Hence, if aiming to rock in the free world (ie, not North Korea), you really could do with a de-esser. Has FabFilter got the balance of price against performance right with Pro-DS? In a word, yes it has. Describing the GUI as 'nifty' is understatement. FabFilter has a knack for devising slick interfaces and Pro-DS presents a prime example. Set up is a breeze and the inclusion of a meter to show what its algorithms are doing is immensely helpful.

As mentioned, you can use this plug on instruments or whole mixes, hence we've an Allround mode sitting alongside the self-explanatory Single Vocal mode. For a full list of facilities, burble along to the developer's product page - perhaps download the manual for an in-depth view, and/or cast an eye over this vid for a taste of what's on offer.

Naturally, the important thing is how it sounds. And it sounds nicely natural and transparent. There's none of that ridiculous lisping that can creep in when whipping out more strident sibilance (Toyah tribute acts may be disappointed, however). Transparency is important for a compressor of this type. While some producers pay a fortune to access the circuitry of a specific hardware compressor just to imbue a mix with analog sound colouration, 'character' is not something you're really after when de-essing.

Pro-DS does the job invisibly, as it should, and is mercifully easy to set up. For example, the mid-side mode, which enables you to target vocals running straight down the middle, is awesomely effective. Music-tech website MusicRadar notes: "We didn't expect to run out of space writing about such a seemingly simple plug-in, but we barely have room left to gush about the lookahead function, the great presets ... oversampling, the removed signal and sidechain auditioning, and the low-latency operation (in wideband mode)."

Music Tech mag, meanwhile, rescued a goth-rock song from death by reverb: "Because the song was already dark with little happening in the top end, we were worried that the [Pro-DS] might pull more frequencies out." It didn't, which is testament to the plug's mid/side facility by which the team managed to target the problem frequency and pull it down without knackering the rest of the mix.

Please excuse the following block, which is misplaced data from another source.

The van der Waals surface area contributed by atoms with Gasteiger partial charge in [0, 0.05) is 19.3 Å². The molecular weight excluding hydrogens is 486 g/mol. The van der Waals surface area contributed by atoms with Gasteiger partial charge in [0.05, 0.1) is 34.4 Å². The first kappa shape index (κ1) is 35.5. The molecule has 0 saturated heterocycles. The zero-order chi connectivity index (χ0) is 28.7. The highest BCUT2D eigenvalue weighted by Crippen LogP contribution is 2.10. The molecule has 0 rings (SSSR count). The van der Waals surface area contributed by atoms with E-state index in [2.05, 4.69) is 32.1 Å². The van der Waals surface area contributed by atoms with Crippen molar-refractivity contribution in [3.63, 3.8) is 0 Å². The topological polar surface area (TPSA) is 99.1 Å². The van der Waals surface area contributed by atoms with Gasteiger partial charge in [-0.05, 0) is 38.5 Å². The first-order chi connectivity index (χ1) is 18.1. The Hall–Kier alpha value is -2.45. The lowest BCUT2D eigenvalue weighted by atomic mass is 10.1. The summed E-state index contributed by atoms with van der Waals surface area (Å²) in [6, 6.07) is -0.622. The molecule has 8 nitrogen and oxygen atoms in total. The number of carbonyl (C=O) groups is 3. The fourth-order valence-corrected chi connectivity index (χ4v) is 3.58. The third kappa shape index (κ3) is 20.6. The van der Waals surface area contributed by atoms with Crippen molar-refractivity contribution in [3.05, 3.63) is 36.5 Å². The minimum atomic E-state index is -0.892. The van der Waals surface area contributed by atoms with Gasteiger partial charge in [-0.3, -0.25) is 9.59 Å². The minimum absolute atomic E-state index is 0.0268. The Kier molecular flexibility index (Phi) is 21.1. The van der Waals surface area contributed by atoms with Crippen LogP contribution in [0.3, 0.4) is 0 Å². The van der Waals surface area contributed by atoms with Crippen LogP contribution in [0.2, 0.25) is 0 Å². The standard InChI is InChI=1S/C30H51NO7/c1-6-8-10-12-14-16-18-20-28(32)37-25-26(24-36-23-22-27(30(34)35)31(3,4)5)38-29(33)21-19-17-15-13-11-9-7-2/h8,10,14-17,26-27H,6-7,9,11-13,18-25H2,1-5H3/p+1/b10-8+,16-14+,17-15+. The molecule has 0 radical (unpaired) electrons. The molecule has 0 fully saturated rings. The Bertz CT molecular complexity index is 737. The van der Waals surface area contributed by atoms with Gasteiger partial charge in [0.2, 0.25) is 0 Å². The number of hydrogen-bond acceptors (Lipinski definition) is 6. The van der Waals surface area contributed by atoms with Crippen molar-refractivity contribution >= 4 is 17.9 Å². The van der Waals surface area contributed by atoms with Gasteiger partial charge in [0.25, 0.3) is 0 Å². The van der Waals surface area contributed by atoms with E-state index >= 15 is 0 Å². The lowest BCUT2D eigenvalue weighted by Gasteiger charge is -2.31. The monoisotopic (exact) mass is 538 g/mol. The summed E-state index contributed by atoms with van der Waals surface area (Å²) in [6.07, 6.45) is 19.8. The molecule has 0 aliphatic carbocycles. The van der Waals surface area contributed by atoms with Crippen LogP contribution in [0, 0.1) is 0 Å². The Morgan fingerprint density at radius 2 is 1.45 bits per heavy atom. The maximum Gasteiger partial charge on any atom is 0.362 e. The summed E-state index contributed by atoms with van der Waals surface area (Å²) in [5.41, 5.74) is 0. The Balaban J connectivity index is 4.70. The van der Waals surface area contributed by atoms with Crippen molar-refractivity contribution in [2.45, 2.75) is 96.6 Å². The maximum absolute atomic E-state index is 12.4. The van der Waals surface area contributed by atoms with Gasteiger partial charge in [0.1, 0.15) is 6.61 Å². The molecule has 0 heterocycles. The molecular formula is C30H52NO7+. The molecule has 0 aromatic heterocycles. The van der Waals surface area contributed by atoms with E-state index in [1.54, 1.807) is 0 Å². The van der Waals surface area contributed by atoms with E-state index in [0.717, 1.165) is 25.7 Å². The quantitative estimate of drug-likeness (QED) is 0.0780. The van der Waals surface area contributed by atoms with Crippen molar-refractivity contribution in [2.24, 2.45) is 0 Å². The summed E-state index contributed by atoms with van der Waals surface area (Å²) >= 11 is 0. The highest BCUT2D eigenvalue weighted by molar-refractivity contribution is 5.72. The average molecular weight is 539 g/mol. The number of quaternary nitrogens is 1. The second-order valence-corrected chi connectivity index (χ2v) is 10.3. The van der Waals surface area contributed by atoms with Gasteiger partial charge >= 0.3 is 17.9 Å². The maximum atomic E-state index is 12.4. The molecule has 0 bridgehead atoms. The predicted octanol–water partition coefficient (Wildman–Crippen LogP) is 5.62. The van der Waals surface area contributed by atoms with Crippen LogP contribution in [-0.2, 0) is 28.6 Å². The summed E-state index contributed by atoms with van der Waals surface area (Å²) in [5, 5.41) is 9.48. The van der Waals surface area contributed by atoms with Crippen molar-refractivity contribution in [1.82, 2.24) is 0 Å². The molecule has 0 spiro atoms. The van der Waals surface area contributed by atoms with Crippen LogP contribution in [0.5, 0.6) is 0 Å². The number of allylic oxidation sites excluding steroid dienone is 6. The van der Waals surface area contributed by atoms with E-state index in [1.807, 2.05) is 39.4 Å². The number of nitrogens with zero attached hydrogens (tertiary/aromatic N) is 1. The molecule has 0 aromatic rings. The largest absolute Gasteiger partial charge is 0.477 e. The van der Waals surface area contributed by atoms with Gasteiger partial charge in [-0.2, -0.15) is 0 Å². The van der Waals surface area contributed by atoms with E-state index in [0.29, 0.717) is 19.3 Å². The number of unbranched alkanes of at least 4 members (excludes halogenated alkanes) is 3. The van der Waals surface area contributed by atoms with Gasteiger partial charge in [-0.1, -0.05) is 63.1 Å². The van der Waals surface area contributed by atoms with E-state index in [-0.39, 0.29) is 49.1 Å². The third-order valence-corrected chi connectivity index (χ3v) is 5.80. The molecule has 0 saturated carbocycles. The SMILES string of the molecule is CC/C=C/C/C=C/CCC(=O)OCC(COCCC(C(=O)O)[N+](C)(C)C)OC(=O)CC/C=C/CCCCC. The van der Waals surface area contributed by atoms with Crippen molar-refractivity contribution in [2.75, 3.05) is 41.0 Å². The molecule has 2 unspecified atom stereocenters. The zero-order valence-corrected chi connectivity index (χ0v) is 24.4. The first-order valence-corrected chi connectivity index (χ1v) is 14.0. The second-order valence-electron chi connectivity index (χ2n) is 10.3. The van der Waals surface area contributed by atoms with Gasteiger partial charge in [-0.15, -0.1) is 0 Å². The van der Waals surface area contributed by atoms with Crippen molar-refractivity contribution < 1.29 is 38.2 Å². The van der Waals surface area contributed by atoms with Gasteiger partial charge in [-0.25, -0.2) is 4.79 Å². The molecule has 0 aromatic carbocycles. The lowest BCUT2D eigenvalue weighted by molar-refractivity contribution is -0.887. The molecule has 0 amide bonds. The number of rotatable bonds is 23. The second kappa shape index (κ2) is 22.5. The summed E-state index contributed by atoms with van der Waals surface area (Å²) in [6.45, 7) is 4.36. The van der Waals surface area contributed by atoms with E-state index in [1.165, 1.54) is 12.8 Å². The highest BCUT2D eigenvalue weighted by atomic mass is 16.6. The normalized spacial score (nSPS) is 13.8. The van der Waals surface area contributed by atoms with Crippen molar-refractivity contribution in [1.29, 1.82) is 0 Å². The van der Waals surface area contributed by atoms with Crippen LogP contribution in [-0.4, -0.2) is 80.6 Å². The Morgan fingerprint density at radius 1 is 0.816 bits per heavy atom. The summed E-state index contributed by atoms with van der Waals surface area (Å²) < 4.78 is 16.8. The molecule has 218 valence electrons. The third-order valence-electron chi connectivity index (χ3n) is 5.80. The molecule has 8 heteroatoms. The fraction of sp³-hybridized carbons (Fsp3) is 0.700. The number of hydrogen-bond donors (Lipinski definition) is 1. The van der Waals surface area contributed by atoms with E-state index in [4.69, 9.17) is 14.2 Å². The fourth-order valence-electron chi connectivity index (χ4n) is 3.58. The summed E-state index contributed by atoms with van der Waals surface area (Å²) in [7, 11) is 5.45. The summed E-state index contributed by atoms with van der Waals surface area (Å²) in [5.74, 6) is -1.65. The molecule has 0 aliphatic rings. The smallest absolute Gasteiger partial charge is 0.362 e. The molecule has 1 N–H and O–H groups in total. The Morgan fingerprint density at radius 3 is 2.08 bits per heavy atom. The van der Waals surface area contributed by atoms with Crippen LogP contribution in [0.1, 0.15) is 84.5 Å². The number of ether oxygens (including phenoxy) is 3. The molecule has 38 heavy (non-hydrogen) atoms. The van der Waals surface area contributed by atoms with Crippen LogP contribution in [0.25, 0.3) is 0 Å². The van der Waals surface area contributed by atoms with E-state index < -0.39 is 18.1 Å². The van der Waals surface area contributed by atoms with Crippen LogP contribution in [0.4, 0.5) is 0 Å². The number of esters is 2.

There's the usual quibble about price and some may baulk at ~$190, but it's a very fair ticket when one considers the amount of time it could save during a mix. If any left-field possibilities crop up when experimenting on the next tranche of FellKlang, they'll appear on the appropriate Facebook page. And, of course, major updates to Pro-DS will be reported via the Facebook page for Doktor Fell @MuzoBlog - click the Like button there to get music-tech news and word of freebies appearing in your Facebook newsfeed. Make sure to Like while logged into a personal Facebook account, however. Likes from artist/band/fan pages don't count.

In all, FabFilter Pro-DS does the job of the must-have de-esser handsomely - quite literally, from a design standpoint. And for those of an esoteric bent, it's sufficiently flexible to help realise sound-design ambitions. The supplied presets are just the job for a fire-and-forget approach, while tweakers will enjoy the UI's flexibility.